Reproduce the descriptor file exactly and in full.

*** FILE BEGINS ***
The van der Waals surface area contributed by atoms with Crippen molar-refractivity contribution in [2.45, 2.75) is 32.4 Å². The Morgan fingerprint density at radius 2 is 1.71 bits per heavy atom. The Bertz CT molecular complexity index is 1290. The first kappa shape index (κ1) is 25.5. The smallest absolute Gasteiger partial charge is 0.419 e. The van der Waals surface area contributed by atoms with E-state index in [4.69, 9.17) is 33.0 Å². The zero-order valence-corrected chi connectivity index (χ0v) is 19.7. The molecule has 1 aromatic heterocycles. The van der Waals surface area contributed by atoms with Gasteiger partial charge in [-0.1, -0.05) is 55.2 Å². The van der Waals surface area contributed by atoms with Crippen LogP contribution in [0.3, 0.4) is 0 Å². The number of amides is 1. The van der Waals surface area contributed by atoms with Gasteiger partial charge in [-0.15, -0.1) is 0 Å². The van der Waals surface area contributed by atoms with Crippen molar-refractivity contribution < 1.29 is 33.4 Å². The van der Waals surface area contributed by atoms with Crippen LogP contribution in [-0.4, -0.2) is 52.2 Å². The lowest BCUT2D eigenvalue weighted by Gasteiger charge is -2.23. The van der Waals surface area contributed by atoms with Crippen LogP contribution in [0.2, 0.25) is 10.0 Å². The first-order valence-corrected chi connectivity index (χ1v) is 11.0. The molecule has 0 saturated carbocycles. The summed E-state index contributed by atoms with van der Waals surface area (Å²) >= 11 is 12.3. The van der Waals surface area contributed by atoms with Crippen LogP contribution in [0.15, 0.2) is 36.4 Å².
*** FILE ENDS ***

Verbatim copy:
The van der Waals surface area contributed by atoms with Crippen molar-refractivity contribution in [2.45, 2.75) is 32.4 Å². The Morgan fingerprint density at radius 2 is 1.71 bits per heavy atom. The Bertz CT molecular complexity index is 1290. The first kappa shape index (κ1) is 25.5. The smallest absolute Gasteiger partial charge is 0.419 e. The van der Waals surface area contributed by atoms with E-state index in [4.69, 9.17) is 33.0 Å². The zero-order valence-corrected chi connectivity index (χ0v) is 19.7. The molecule has 1 aromatic heterocycles. The van der Waals surface area contributed by atoms with Gasteiger partial charge in [-0.1, -0.05) is 55.2 Å². The van der Waals surface area contributed by atoms with Crippen LogP contribution in [0.3, 0.4) is 0 Å². The number of amides is 1. The van der Waals surface area contributed by atoms with Gasteiger partial charge in [-0.15, -0.1) is 0 Å². The van der Waals surface area contributed by atoms with Crippen molar-refractivity contribution < 1.29 is 33.4 Å². The van der Waals surface area contributed by atoms with Crippen LogP contribution in [-0.4, -0.2) is 52.2 Å². The lowest BCUT2D eigenvalue weighted by Gasteiger charge is -2.23. The van der Waals surface area contributed by atoms with Crippen LogP contribution in [0.2, 0.25) is 10.0 Å². The first-order valence-corrected chi connectivity index (χ1v) is 11.0. The molecule has 0 saturated carbocycles. The summed E-state index contributed by atoms with van der Waals surface area (Å²) >= 11 is 12.3. The van der Waals surface area contributed by atoms with Crippen LogP contribution in [0.15, 0.2) is 36.4 Å².